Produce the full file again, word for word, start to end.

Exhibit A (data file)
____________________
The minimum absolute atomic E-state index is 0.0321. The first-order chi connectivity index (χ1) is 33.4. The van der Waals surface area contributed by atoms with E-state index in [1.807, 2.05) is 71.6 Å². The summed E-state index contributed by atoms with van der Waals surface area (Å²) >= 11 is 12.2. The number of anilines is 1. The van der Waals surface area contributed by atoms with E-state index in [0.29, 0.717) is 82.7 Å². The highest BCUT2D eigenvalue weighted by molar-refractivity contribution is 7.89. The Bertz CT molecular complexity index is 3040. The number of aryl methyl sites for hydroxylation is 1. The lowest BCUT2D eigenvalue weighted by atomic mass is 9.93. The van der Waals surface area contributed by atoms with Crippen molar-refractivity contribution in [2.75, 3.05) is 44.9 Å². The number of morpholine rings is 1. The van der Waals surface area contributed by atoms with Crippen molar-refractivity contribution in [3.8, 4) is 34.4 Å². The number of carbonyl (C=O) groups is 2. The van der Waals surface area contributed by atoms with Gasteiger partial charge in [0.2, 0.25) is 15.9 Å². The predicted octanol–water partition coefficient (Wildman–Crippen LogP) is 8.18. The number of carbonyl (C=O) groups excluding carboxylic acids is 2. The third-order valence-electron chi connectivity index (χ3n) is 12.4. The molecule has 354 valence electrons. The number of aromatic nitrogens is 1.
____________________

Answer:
The minimum absolute atomic E-state index is 0.0321. The first-order chi connectivity index (χ1) is 33.4. The van der Waals surface area contributed by atoms with E-state index in [1.807, 2.05) is 71.6 Å². The summed E-state index contributed by atoms with van der Waals surface area (Å²) >= 11 is 12.2. The number of anilines is 1. The van der Waals surface area contributed by atoms with E-state index in [0.29, 0.717) is 82.7 Å². The highest BCUT2D eigenvalue weighted by molar-refractivity contribution is 7.89. The Bertz CT molecular complexity index is 3040. The number of aryl methyl sites for hydroxylation is 1. The lowest BCUT2D eigenvalue weighted by atomic mass is 9.93. The van der Waals surface area contributed by atoms with Crippen molar-refractivity contribution in [2.75, 3.05) is 44.9 Å². The number of morpholine rings is 1. The van der Waals surface area contributed by atoms with Crippen molar-refractivity contribution in [3.8, 4) is 34.4 Å². The number of carbonyl (C=O) groups is 2. The van der Waals surface area contributed by atoms with Gasteiger partial charge in [0.2, 0.25) is 15.9 Å². The predicted octanol–water partition coefficient (Wildman–Crippen LogP) is 8.18. The number of carbonyl (C=O) groups excluding carboxylic acids is 2. The third-order valence-electron chi connectivity index (χ3n) is 12.4. The molecule has 354 valence electrons. The number of aromatic nitrogens is 1.